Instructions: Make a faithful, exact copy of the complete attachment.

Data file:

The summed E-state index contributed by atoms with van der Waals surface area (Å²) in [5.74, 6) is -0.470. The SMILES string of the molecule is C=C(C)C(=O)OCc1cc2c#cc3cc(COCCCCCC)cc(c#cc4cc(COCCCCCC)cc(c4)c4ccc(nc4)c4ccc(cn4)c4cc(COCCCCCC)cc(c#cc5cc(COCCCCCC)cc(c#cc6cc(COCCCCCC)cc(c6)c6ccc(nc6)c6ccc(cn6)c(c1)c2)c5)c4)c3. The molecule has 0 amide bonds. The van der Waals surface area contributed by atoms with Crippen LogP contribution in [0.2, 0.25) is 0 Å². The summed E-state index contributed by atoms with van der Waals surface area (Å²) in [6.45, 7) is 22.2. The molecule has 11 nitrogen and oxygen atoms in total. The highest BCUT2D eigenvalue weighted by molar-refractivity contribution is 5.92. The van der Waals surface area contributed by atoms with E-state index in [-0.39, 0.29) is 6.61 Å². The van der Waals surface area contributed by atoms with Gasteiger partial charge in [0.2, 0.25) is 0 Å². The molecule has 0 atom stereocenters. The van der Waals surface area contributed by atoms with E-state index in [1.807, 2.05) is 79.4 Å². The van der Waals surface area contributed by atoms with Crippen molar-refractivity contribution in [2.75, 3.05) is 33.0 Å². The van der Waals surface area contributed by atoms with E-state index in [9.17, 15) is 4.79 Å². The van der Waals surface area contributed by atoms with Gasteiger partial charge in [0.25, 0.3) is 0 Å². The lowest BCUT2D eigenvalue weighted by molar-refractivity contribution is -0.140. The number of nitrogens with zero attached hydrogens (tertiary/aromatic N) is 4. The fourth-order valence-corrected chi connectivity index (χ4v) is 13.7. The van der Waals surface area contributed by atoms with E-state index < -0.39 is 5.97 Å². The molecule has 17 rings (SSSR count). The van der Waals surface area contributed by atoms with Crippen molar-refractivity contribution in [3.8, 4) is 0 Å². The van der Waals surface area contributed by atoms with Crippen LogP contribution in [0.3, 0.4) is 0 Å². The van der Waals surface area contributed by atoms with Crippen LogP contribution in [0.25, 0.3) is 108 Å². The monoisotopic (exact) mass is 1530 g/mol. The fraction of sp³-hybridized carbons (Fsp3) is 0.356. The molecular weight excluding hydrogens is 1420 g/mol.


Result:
The summed E-state index contributed by atoms with van der Waals surface area (Å²) in [5.74, 6) is -0.470. The SMILES string of the molecule is C=C(C)C(=O)OCc1cc2c#cc3cc(COCCCCCC)cc(c#cc4cc(COCCCCCC)cc(c4)c4ccc(nc4)c4ccc(cn4)c4cc(COCCCCCC)cc(c#cc5cc(COCCCCCC)cc(c#cc6cc(COCCCCCC)cc(c6)c6ccc(nc6)c6ccc(cn6)c(c1)c2)c5)c4)c3. The molecule has 0 amide bonds. The van der Waals surface area contributed by atoms with Crippen LogP contribution in [0.2, 0.25) is 0 Å². The summed E-state index contributed by atoms with van der Waals surface area (Å²) in [6.45, 7) is 22.2. The molecule has 11 nitrogen and oxygen atoms in total. The highest BCUT2D eigenvalue weighted by molar-refractivity contribution is 5.92. The van der Waals surface area contributed by atoms with E-state index in [-0.39, 0.29) is 6.61 Å². The van der Waals surface area contributed by atoms with Gasteiger partial charge in [0.2, 0.25) is 0 Å². The molecule has 0 atom stereocenters. The van der Waals surface area contributed by atoms with E-state index in [1.807, 2.05) is 79.4 Å². The van der Waals surface area contributed by atoms with Crippen molar-refractivity contribution in [2.75, 3.05) is 33.0 Å². The van der Waals surface area contributed by atoms with E-state index in [9.17, 15) is 4.79 Å². The van der Waals surface area contributed by atoms with Gasteiger partial charge in [0.25, 0.3) is 0 Å². The lowest BCUT2D eigenvalue weighted by molar-refractivity contribution is -0.140. The number of nitrogens with zero attached hydrogens (tertiary/aromatic N) is 4. The fourth-order valence-corrected chi connectivity index (χ4v) is 13.7. The van der Waals surface area contributed by atoms with E-state index < -0.39 is 5.97 Å². The molecule has 17 rings (SSSR count). The van der Waals surface area contributed by atoms with Crippen molar-refractivity contribution in [3.8, 4) is 0 Å². The van der Waals surface area contributed by atoms with Crippen LogP contribution in [0.3, 0.4) is 0 Å². The van der Waals surface area contributed by atoms with Crippen LogP contribution in [0.25, 0.3) is 108 Å². The monoisotopic (exact) mass is 1530 g/mol. The fraction of sp³-hybridized carbons (Fsp3) is 0.356. The molecular weight excluding hydrogens is 1420 g/mol.